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The Knife by the Handle at Last’

The Sum of Our Days

by Isabel Allende, translated from the Spanish by Margaret Sayers Peden
Harper, 301 pp., $26.95

The family memoir gives structure to old emotion and scattered recollection, allowing its author to take control of the past. Perhaps particularly for women writers, it offers the opportunity to turn the tables on oppressive patriarchal hierarchy. At some point, all five books under review portray male presumption as fragility, not strength, and celebrate the erstwhile victim’s authorial power: to write the story is to have the knife by the handle at last.

The genre presents its authors with a major conundrum and, not unrelated, a serious obstacle. What kind of truth can come out of only one participant in the family drama? How far is it permissible to modify events for dramatic effect? When Doris Lessing purports to remember in the most minute detail the moth-eaten party dresses she pulled, aged thirteen, from her mother’s trunk, inviting us to marvel that anyone could have supposed these fancy garments might be appropriate for a Rhodesian farmer’s wife, the memoir loses conviction. A novelist’s creativity can be counterproductive when writing nonfiction.

Then there’s the question of privacy: self-revelation is every author’s right, but revealing intimate details of others’ lives may be a matter for the courts, or at the very least may cause distress. Miranda Seymour’s account of her father’s life and Marie Brenner’s portrayal of her brother seem possible only because the two men are dead, but as we approach the final pages of Rachel Sontag’s book and see no sign of her father’s having died, the mind boggles at the thought of his reaction. When Isabel Allende tells us, at the end of her memoir, that on showing the typescript to those concerned, a stepson insisted that all references to him be removed, this reader felt a certain satisfaction that at least one member of the family had resisted her condescending charm.

Lessing’s Alfred and Emily distinguishes itself for the nature of its anger and political engagement. The burden of her memoir is that she never knew her father “as he really was,” or her mother “as she really was.” “The First World War did them both in,” she tells us brusquely:

Shrapnel shattered my father’s leg, and thereafter he had to wear a wooden one. He never recovered from the trenches. He died at sixty-two, an old man. On the death certificate should have been written, as cause of death, the Great War. My mother’s great love, a doctor, drowned in the Channel. She did not recover from that loss.

To underline this impression of not having known her parents before they were irretrievably damaged, Lessing dedicates the first half of her book to a novella in which she imagines the happier lives they might have enjoyed had the war never happened. In this alternative history, the cricket-loving Alfred prefers work as a farmhand to his parents’ more middle-class ambitions and marries not Emily but a plump, jolly nursing companion of hers.

As for Emily, having lost her mother early on, she defies her authoritarian father to take up nursing rather than go to university. Starved of affection, she seeks a surrogate mother in a friend of Albert’s parents and a surrogate father in a doctor whom she marries before realizing that he is a cold-hearted tyrant. Her good luck is that he is soon carried off by a heart attack, allowing her to spend his considerable fortune on philanthropic ventures: schools for poor children, refuges for unmarried mothers. The activity puts her in productive touch with Alfred, who is involving himself in a school for the children of his own village.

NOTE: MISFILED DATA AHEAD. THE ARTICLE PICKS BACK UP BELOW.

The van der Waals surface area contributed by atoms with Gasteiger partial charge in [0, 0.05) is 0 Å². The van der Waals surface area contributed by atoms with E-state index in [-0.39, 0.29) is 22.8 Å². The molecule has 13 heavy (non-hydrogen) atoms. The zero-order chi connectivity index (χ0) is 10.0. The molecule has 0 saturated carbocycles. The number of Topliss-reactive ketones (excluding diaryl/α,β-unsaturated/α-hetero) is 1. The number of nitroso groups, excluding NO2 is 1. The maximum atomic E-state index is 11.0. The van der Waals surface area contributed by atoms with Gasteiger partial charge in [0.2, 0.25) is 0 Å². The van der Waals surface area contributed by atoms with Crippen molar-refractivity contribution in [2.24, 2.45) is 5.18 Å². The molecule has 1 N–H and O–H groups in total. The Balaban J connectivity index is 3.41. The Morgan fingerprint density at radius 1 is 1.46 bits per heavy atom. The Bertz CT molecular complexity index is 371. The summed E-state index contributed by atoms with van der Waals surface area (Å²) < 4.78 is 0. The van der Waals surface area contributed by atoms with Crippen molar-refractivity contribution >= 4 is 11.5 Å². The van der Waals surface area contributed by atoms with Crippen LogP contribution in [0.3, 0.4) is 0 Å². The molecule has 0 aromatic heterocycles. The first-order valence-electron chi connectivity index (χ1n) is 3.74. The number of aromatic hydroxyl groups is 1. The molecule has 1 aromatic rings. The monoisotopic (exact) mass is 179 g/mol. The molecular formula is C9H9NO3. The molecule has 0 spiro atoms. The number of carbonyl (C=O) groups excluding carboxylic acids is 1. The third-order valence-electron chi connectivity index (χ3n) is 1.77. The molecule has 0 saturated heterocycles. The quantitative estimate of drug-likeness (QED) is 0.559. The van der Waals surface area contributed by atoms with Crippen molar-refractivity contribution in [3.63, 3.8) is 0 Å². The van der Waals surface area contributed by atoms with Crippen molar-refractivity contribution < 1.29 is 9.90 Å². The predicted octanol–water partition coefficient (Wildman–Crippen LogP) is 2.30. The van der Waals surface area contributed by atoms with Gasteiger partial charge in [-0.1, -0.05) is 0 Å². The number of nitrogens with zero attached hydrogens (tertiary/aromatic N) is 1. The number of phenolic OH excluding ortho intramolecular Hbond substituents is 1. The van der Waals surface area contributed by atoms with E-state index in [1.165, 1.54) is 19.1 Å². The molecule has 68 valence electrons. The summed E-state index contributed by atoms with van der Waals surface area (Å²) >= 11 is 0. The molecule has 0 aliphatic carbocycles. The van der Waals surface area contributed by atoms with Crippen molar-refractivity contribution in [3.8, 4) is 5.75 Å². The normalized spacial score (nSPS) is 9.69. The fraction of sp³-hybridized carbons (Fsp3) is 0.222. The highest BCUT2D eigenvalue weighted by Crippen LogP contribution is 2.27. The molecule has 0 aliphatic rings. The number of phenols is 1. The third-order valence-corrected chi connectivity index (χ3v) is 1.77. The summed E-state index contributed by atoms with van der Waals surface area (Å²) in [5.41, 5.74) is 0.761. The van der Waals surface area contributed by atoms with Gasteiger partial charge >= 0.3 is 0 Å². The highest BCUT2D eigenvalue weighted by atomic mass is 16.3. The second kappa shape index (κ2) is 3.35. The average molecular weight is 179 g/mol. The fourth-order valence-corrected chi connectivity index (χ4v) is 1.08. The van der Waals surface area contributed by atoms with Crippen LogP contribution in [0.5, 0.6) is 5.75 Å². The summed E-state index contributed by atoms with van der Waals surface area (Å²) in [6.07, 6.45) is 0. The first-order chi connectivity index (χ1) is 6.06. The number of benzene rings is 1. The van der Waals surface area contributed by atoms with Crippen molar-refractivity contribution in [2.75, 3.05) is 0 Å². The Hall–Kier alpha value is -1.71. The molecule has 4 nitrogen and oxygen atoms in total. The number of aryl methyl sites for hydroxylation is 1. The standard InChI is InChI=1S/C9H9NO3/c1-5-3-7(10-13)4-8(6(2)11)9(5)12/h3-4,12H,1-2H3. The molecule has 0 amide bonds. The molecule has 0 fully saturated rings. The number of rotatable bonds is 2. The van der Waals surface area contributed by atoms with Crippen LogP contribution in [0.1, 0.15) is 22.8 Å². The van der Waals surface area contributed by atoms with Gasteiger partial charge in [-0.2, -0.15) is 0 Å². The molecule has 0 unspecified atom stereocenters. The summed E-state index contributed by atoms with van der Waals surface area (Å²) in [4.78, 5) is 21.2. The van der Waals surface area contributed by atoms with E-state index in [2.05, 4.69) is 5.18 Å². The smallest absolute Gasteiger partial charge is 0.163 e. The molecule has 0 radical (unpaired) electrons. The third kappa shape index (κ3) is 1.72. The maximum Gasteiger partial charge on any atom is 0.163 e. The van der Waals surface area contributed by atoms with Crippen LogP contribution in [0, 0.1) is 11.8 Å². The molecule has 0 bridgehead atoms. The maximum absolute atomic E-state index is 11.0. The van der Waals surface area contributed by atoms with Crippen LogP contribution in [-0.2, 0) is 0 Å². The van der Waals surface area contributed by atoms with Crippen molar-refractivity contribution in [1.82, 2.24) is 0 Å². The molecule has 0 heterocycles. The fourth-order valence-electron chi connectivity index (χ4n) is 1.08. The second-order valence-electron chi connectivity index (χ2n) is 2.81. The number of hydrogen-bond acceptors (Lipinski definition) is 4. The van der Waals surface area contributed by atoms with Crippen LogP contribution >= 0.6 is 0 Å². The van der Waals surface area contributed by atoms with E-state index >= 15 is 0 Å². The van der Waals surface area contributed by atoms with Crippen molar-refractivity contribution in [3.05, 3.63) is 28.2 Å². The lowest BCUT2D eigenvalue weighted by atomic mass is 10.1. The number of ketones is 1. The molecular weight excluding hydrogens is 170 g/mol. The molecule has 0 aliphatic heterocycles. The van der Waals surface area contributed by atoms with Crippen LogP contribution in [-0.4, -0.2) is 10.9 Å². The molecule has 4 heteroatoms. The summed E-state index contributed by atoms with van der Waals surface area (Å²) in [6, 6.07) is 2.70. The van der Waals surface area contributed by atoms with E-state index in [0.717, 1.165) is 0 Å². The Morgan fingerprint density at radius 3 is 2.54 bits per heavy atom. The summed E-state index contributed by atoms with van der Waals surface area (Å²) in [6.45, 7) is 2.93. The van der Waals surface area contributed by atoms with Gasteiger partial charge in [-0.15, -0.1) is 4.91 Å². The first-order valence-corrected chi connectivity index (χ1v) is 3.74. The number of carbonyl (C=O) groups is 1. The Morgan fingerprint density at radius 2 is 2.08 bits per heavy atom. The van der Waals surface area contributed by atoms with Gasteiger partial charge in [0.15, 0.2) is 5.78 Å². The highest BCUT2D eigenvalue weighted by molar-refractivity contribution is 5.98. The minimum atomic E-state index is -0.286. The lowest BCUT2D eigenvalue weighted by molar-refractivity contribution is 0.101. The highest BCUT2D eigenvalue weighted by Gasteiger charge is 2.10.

Presented as traditional fiction, the tale is so contrived and perfunctory, takes such easy swipes at such long-pulverized targets as the English class system and bourgeois moral hypocrisy, that many readers will be tempted to skip to the real story in the second half of the book. In particular, it’s interesting that for Lessing, happier lives for her parents means lives whose political and social commitments she can feel happy with. The second part of Alfred and Emily immediately comes to life with bitterness, anger, regret. Having lost his leg in the war, Alfred married a woman who nursed him, took her to Persia, where Lessing was born, then moved to Rhodesia, hoping to make a quick fortune farming maize in order to return to England in style. It didn’t happen and the couple found themselves marooned in a place they had never planned should be home. Struggling with his wooden leg, afflicted now with diabetes, Alfred never ceased to evoke the nightmare of the trenches, endlessly repeating his horror stories to Lessing and her brother. Disappointed with her African life, the once energetic Emily often took to her bed in self-pity or, again and again, recalled for her children in obsessive detail the sufferings of the soldiers she once cared for: > And the worst, you see, the worst was when they were calling for their mothers. They were just boys, that’s all. I remember one little lad, he was sixteen, he had pretended to be eighteen, but he was just…. He died calling for his mother, and I….

The reader is made to feel the burden that this constant rehearsal of harrowing memories becomes. “I think my father’s rage at the Trenches took me over, when I was very young, and has never left me,” Lessing writes. “Do children feel their parents’ emotions? Yes, we do and it is a legacy I could have done without. What is the use of it? It is as if that old war is in my own memory, my own consciousness.”

The “use of it” is evident enough. It has inspired Lessing to write many strong antiwar pages, some of them toward the end of this book when she talks about the civil war in Zimbabwe. But her insistence that her damaged parents were no longer their “real” selves and hence beyond criticism is troubling. Defending the position, Lessing grows shrill:

So there was this load of suffering deep inside my mother, as there was inside my father, and please don’t tell me that this kind of pain, borne for years, doesn’t take its dreadful toll.